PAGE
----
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Differences between Complete Guide to Middle-Earth revisions?

Gibush

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Ahoy,

I believe the first major revision to The Complete Guide to Middle-Earth (by Robert Foster) was published in 1978.

I've read this short article:
http://lotr.wikia.com/wiki/The_Complete_Guide_to_Middle-earth

Which says that it doesn't include post-Silmarillion material, and that it has been revised in 2001 to coincide with the release of the first movie (according to Amazon, which says "Del Rey; Revised edition (December 4, 2001)").

It says the new, 2001 trade paperback has 569 pages. I got the old 1978 edition in a mass market paperback at a sale - it has 575 pages. I know MM paperbacks usually have more pages, so maybe they added quite a lot for the new version? I just don't understand - if it still doesn't include post-Silmarillion material, what did it add/change? Was it just a re-release to cash in on the movie? (Plus the option to put it back in print, presumably.) I don't know. It does say "revised".

Thanks for any help anyone can give me.


EDIT: I have another question. I've been looking for some nice paperback copies of LotR (I can't afford the awesome 50th anniversary Hardcovers with Tolkien's art on them), and it's very confusing. How do you tell if the paperback you have has the 50th anniversary text? Mine says "authoritative text", but the copy MIGHT be from the 90's, and the 50th anniversary was in the 2000's, right? 2004?

Anyway, can anyone recommend a good paperback set with the newest, best text? I saw there was a set in the UK with the Tolkien covers in a leather box set with the Hobbit, but if I'm paying that much, I feel like I may as well get the HC's.
 
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Sulimo

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I have not read the new one, but there were some major errors in the Silmarillion that they may have fixed. Primarily concerning Gil Galed's parentage, and also where Orodreth actually fell in the family tree.
 

Galin

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I don't have this version either, but so far I'm guessing it was not actually revised for 2001. The intended meaning may be that the revised edition was published again in 2001.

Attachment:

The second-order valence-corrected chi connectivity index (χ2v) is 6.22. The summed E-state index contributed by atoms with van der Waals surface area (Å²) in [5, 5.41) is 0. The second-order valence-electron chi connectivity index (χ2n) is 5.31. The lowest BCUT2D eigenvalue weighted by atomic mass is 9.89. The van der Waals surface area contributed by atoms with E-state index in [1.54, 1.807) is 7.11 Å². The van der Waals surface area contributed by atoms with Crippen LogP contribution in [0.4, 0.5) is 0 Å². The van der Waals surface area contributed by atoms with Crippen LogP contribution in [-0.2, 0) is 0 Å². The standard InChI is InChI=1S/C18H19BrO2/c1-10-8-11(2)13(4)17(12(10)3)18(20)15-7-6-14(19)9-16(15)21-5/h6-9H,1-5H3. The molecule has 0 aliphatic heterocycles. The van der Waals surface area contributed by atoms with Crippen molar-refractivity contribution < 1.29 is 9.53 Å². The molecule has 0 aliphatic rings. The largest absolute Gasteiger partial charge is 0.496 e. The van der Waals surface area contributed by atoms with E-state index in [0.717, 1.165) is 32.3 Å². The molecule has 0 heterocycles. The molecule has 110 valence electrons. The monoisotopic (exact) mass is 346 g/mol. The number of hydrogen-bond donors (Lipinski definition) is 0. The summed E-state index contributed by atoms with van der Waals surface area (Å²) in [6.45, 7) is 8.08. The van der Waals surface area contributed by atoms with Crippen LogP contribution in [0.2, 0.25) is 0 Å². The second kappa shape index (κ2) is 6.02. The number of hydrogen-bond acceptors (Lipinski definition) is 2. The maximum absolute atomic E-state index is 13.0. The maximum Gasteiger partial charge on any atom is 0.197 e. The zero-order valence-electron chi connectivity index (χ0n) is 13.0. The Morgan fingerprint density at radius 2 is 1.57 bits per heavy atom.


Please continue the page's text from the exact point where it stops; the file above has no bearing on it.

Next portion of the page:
At Amazon there's a version of this book with the same cover as in this article, also noting the publication date of 2001 -- but (unless I missed something) I didn't notice anything there saying that the book was further revised for 2001, and the sources (Sources and Abbreviations page) referred to in the list are the same sources as the older version.

The 'Look Inside' function reveals: First Trade Paperback Edition December 2001, but not that it's been revised, while just above this the Revised and Enlarged edition of 1978 is noted. I would think 'newly revised' would be right on the cover in any case, in order to attempt to also sell to anyone who already had the post-Silmarillion version.
 

Bucky

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I don't get The Guide to M-e'......

I never found anything I didn't already know or need to know in it to be quite honest.
 

Galin

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I actually have the pre-Silmarillion version.

It's awesome.
 

Olorgando

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I have a 1986 reprint of the 1978 second edition (adding the Silmarillion) by Unwin Paperbacks, 440 pages (plus a few with family trees).
And I bought (ordered), in 2016, a 2003 HarperCollins hardback with illustrations by Ted Nasmith, 514 pages.
Interestingly, the Robert Foster copyright in this latter book is still given as 1978.
There is one major difference between the two books.
The older paperback has page numbers referring to four different editions of LoTR (single-volume, hardback and two paperbacks), five different editions of TH, two of the Sil, and six other sources, all identified by letters (A, B, C and D for LoTR etc.) The references to edition and page is given directly in the guide entries.
The newer hardback has three (newer) LoTR editions, two for TH, two newer Sil editions, and the other sources as above. However, the references are no longer given in the guide entries themselves, but rather in an index at the end of the book (using quite a small font!) which runs to 39 pages just on its own.
I mostly use the hardcover to cross-check my 715-page third edition Tyler "Companion", and when both draw a blank, my 800-page German-language "bricks" (2000 paperback, 2016 second edition hardback) surprisingly often come to the rescue.
 

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